MATSUNO Akira Teikyo Univ School of Med, Dept of Neurosurgery, Assistant Prof, 医学部, 講師 (00242058)
NAGASHIMA Tadashi Teikyo Univ School of Med, Dept of Neurosurgery, Prof, 医学部, 教授 (70217991)
KANEMITSU Hideaki Teikyo Univ School of Med, Neurosurgery, Assistant Prof, 医学部, 講師 (10129992)
NAKAYAMA Hitoshi Teikyo Univ School of Med, Neurosurgery, Associate Prof, 医学部, 助教授 (00147050)
NAKAGOMI Tadayoshi Teikyo Univ School of Med, Neurosurgery, Associate Prof, 医学部, 助教授 (90198052)
We found that there are four types of neuronal death following cerebral ischemia, such as ultra-early-type ischemic neuronal injury in the thalamic reticular nucleus, classical acute ischemic neuronal death due to energy failure, delayd neuronal death which is considered to be related to apoptosis, slowly progressive neuronal death in remote areas from focal cerebral infarction. Mechanisms of teses types of nuronal death after cerebral ischemia were studied as follows.
We tried to detect the remote changes using MRI after MCA occlusion in the rat. Then, we found that, in areas remote from a primary ischemic lesion, there are two types of secondary degeneration with MR imaging.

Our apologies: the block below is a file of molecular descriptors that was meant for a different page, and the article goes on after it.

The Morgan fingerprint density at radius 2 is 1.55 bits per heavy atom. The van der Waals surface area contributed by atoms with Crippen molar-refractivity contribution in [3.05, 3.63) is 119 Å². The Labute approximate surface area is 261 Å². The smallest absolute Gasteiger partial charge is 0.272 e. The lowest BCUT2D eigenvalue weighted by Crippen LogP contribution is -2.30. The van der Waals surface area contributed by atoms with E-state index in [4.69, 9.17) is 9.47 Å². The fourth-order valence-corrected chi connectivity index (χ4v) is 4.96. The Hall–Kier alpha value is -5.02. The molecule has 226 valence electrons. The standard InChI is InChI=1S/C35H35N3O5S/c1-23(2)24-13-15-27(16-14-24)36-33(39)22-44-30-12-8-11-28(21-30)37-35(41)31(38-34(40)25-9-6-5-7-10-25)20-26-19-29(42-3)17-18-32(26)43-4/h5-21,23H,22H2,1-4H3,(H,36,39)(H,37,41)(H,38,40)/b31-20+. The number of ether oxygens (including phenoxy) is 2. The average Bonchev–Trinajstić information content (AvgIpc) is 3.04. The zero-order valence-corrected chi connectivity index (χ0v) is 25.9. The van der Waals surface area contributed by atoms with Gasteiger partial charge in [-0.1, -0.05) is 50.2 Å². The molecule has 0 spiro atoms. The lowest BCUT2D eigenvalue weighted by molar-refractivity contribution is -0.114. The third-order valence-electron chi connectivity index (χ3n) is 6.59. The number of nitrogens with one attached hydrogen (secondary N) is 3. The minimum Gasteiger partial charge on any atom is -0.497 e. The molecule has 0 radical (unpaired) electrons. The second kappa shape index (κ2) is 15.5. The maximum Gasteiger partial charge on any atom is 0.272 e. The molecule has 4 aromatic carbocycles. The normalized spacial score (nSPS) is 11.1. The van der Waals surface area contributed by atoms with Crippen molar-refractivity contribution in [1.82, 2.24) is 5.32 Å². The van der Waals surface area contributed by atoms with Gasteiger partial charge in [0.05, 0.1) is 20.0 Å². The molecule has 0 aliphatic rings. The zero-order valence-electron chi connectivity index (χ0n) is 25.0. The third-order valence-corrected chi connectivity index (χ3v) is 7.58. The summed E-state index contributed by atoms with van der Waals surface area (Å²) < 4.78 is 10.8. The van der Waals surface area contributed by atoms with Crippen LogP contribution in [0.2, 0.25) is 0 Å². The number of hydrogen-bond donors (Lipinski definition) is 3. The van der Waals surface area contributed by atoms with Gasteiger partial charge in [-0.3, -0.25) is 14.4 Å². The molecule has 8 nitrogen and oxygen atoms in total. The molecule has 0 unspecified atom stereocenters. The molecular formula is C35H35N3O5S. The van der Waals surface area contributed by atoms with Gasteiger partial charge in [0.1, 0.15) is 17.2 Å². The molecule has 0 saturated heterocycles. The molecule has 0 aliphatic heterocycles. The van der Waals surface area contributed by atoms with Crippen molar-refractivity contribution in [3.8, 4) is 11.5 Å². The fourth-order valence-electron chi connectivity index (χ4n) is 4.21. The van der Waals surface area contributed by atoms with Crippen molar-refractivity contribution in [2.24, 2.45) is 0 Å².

Possible induction of mRNAs for proto-oncogene c-myc and s-myc and oncosupressor gene p53, which are known to induce apoptosis, and protooncogene bcl-2, which inhibits apoptosis, was examined following focal ischemia in the rat. The c-myc gene expression was rapidly and markedly induced in a timedependent manner. The results indicate a possibility that high level expression of the c-myc gene may be involved in the ischemic cellular events including apoptosis.
It is recently suggested that ceramide, generated by sphingomyelin degradation, plays a role as a second messenger in apoptosis. Level of ceremide, sphingomyelin, cerebroside and gangliosides were determined in rat cerebral cortex during focal ischemia. Ceramide began to increase at 6 hours of ischemia. Aminolinked fatty acids in increased ceramide were composed solely of non-hydroxy fatty acids, and stearic acid was the most prominent. Sphingomyelin, whose aminolinked fatty acids were mostly stearic acid, decreased in a time-dependent manner. The results suggested that ceramide was produced in the cerebral cortex by the breakdown of sphingomyelin during early ischemia.